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U.S. business investment spending plans fell for a sixth straight month in February, likely weighed down by a strong dollar and weak global demand, which could see economists further lower their first-quarter growth estimates.
The Commerce Department said on Wednesday non-defense capital goods orders excluding aircraft, a closely watched proxy for business spending plans, dropped 1.4 percent last month after a revised 0.1 percent dip in January.
The so-called core capital goods orders last rose in August.
Business spending on capital goods has been hurt by a strong dollar which has cut into overseas profits of multinational companies. Lower crude prices also have acted as a drag, forcing oil firms to either delay or cut back on investment projects.
That has helped restrain economic growth early in the first quarter.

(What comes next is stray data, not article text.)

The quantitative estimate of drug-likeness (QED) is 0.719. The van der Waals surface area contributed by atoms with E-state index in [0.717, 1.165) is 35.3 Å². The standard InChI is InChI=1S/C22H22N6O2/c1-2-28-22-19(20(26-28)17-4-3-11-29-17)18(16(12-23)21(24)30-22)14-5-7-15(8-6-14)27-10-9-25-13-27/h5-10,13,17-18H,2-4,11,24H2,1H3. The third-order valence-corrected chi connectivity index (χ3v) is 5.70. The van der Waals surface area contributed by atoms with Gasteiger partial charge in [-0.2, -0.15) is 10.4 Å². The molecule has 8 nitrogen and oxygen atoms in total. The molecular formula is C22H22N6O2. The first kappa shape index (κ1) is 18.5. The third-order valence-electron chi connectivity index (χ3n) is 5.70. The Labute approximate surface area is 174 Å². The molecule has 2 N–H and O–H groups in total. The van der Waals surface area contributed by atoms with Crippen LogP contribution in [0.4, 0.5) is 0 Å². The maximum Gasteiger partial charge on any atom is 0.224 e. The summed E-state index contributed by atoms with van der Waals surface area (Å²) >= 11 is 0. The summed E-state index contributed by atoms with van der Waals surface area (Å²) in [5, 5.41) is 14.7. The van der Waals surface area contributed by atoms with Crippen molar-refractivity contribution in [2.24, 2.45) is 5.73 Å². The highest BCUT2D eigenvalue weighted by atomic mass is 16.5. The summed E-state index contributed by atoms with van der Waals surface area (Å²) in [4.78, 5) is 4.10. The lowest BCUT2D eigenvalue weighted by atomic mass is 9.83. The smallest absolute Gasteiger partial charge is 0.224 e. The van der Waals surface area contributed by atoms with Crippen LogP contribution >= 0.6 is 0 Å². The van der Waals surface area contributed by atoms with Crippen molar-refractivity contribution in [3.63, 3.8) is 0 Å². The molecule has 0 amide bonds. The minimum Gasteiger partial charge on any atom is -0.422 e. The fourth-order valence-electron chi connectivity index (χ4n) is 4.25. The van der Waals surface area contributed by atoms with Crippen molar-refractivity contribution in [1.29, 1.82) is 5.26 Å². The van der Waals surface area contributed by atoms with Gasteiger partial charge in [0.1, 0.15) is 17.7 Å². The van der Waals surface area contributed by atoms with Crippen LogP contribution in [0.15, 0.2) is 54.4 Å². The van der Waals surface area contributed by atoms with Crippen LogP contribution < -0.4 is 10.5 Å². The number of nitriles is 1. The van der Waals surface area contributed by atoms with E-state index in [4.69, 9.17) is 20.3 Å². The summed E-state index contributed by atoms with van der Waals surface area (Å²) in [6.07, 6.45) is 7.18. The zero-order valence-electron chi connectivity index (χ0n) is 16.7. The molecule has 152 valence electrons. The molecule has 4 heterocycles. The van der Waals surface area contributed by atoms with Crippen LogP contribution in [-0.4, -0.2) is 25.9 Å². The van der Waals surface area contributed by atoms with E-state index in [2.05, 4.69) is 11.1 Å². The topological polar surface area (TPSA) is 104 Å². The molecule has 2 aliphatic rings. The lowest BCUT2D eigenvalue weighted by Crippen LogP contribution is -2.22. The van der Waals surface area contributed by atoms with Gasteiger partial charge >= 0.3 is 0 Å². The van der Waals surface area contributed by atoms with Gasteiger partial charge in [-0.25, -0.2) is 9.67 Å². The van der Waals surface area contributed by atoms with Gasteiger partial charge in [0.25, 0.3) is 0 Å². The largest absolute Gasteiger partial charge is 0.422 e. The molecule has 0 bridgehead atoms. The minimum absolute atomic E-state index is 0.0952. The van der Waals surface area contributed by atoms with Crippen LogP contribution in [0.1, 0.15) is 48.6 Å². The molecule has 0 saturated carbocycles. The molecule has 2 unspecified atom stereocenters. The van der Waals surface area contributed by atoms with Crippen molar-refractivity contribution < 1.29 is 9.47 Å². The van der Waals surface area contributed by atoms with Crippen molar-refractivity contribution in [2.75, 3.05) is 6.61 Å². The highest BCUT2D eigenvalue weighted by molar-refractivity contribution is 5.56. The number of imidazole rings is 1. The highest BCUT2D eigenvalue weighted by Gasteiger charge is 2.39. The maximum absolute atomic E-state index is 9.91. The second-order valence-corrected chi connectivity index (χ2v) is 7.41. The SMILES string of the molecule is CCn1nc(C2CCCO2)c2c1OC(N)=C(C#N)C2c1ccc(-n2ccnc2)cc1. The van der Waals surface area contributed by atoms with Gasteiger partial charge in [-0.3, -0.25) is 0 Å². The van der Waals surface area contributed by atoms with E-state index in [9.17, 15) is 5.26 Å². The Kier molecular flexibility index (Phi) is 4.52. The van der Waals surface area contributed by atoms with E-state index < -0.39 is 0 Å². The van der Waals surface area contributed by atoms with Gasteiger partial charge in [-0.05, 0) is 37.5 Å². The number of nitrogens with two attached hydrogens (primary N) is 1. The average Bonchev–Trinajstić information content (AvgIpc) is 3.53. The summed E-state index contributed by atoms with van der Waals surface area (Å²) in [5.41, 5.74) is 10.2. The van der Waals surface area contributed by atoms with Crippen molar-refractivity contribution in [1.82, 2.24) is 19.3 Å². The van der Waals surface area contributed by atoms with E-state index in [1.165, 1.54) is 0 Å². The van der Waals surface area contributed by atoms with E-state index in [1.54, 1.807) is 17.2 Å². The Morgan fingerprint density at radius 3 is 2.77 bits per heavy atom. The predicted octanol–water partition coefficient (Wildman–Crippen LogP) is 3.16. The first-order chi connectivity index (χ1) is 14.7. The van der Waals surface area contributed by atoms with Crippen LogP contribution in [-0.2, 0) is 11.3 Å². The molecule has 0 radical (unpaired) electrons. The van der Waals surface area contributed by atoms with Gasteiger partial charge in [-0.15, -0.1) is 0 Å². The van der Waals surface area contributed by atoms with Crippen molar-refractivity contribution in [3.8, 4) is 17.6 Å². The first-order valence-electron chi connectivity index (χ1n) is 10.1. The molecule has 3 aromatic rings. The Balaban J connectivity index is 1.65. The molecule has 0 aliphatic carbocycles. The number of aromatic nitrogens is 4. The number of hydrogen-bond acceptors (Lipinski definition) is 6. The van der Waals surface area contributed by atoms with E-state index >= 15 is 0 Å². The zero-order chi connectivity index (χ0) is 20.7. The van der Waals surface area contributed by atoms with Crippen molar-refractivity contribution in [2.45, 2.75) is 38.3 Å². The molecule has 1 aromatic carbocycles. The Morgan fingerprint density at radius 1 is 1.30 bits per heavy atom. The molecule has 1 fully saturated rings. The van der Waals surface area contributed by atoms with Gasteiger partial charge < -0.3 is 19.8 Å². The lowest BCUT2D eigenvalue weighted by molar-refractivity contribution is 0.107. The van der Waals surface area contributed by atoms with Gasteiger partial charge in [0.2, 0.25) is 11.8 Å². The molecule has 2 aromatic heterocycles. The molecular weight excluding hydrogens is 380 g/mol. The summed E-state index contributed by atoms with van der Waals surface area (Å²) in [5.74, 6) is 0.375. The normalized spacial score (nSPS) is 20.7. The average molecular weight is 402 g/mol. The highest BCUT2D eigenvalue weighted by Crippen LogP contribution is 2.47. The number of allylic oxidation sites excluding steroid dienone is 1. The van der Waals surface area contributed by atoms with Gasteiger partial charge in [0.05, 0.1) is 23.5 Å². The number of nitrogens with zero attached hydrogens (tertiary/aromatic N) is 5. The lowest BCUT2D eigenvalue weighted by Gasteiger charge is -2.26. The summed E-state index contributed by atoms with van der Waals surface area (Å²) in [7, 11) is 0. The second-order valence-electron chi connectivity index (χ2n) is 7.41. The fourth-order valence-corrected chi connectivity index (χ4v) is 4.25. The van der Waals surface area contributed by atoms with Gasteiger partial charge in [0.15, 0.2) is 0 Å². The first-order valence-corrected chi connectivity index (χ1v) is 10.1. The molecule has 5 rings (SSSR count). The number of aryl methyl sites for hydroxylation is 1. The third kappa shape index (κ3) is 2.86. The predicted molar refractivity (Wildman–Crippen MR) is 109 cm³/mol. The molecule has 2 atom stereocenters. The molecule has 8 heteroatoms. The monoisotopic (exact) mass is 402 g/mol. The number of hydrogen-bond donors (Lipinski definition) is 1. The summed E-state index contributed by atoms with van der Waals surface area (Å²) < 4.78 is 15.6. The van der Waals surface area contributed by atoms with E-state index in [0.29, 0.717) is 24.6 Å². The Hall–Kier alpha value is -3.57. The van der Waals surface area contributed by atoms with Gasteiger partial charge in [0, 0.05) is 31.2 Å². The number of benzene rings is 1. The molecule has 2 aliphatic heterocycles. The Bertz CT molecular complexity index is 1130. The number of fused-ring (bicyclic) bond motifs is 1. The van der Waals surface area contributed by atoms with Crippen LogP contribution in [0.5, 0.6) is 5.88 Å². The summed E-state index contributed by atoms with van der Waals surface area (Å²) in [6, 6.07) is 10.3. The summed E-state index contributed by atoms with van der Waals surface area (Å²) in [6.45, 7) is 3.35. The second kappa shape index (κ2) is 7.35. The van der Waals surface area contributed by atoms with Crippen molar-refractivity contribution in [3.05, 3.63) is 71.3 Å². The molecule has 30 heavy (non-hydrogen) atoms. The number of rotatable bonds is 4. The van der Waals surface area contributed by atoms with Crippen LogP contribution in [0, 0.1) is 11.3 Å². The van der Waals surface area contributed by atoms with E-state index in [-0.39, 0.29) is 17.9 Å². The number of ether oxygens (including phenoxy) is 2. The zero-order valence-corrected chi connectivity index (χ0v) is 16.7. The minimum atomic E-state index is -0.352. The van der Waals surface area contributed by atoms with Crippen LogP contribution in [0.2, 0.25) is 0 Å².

Economists polled by Reuters had forecast core capital goods orders gaining 0.3 percent last month after a previously reported 0.5 percent rise in January.
Shipments of core capital goods, which are used to calculate equipment spending in the government's gross domestic product measurement, rose 0.2 percent last month after slipping by a revised 0.4 percent in January.
Shipments in January were previously reported to have gained 0.1 percent. That downward revision could see economists trim their first-quarter GDP growth estimates, which currently range between a 1.2 percent and 2 percent annual pace.
With core capital goods orders falling, overall orders for durable goods—items ranging from toasters to aircraft that are meant to last three years or more—fell 1.4 percent last month.
Durable goods orders were also hampered by a 3.5 percent plunge in orders for transportation equipment. Durable goods orders increased 2 percent in January.